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After ending its ties with self-driving developer Aurora earlier this year, Volkswagen on Friday disclosed that it is now investing $2.6 billion in Ford’s autonomous-car partner, Argo AI. This deal, that values the operation at more than $7 billion, is part of a broader alliance between Volkswagen and Ford that covers autonomous and electric vehicles.

While Ford and Volkswagen remain independent and fiercely competitive in the marketplace, teaming up and working with Argo AI on this important technology allows us to deliver unmatched capability, scale, and geographic reach,” Ford Chief Executive Officer Jim Hackett said.

Under this alliance, Ford and Volkswagen joining forces to take advantage of each other’s strengths. While Ford is ahead of Volkswagen in the autonomous driving field, Volkswagen is more advanced than Ford in electric cars. Volkswagen plans to merge its Munich-based subsidiary, Autonomous Intelligent Driving (AID) including its 200 employees and the intellectual property they’ve developed into Argo. Argo AI, that was founded in 2016, boasts of 500 employees and with this merge, it will increase to 700.

Before coming to Argo AI, Bryan Salesky, its chief executive worked for Google. He believes that this deal will help his company scale. He, in a Reuters interview, said, “We have two great customers and investors who are going to help us really scale and are committed to us for the long term.” He further said that Argo is open to additional strategic or financial investors to help share the costs of bringing self-driving vehicles to market. “We all realize this is a time-, talent- and capital-intensive business,” he said.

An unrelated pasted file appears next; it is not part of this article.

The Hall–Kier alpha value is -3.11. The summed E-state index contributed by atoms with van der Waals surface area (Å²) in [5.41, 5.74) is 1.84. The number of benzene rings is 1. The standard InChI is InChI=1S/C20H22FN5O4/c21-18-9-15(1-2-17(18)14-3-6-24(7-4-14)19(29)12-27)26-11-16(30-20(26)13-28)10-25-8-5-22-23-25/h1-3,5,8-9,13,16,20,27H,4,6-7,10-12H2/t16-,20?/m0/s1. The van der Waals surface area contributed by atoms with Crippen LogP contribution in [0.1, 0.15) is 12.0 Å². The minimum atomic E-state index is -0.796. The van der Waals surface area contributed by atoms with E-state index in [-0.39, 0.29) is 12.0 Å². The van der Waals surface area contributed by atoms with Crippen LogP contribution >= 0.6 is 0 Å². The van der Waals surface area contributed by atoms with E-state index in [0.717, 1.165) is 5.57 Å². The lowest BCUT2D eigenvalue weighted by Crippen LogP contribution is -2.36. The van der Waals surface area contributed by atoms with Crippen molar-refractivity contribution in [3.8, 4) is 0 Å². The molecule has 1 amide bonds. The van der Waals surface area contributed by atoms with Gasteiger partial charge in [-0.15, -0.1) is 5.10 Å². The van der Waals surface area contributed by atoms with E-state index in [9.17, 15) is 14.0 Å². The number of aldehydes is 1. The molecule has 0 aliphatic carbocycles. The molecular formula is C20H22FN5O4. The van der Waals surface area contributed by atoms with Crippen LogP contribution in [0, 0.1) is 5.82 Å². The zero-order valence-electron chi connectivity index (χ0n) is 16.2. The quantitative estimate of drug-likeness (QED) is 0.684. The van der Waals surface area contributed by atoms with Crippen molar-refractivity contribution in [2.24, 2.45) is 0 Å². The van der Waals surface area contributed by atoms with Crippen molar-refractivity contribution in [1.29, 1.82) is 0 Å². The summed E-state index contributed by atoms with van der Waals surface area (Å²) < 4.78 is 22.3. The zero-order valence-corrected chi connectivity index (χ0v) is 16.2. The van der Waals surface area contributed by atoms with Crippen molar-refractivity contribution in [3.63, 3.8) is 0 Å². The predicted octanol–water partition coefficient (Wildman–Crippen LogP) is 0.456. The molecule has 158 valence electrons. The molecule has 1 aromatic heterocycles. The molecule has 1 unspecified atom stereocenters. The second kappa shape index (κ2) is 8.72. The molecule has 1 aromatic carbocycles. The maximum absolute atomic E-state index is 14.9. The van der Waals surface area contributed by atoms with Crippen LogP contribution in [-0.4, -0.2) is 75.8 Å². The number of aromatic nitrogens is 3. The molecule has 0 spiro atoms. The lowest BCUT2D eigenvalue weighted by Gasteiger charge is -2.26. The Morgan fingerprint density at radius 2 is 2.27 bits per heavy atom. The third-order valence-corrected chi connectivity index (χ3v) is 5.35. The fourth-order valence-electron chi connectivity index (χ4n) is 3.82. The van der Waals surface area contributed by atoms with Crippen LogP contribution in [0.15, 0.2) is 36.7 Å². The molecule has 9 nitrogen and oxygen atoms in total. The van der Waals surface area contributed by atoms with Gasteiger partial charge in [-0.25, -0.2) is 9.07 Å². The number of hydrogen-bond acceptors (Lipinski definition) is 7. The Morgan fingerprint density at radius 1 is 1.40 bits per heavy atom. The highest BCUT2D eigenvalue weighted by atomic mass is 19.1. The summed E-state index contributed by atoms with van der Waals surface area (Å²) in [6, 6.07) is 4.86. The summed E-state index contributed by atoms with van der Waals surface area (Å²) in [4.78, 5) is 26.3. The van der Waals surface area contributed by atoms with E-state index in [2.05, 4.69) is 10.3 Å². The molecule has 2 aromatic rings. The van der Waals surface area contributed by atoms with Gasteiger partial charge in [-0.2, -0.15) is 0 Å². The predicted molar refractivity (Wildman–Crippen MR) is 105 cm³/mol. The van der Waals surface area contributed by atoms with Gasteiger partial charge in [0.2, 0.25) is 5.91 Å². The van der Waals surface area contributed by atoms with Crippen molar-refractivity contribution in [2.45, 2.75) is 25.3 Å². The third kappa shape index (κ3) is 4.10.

Ford and VW, Argo’s two investors will hold equal, minority stake in the startup that together make up a majority. Like its employee count, Argo’s board will also expand from five to seven members.

This investment looks promising for Volkswagen, as it opens an opportunity to catch up with Alphabet Inc.’s Waymo, and General Motors Co.’s Cruise unit. Given that this field is so resource-intensive it makes sense to make alliances to achieve the goal. Ferdinand Dudenhöffer, a professor at the University of Duisburg-Essen in Germany, said in an email to the New York Times, “Autonomous driving is a very, very expensive technology. One has to invest today in order to make the first sales in 2030, maybe. Therefore it makes a lot of sense for Ford and VW to work together.

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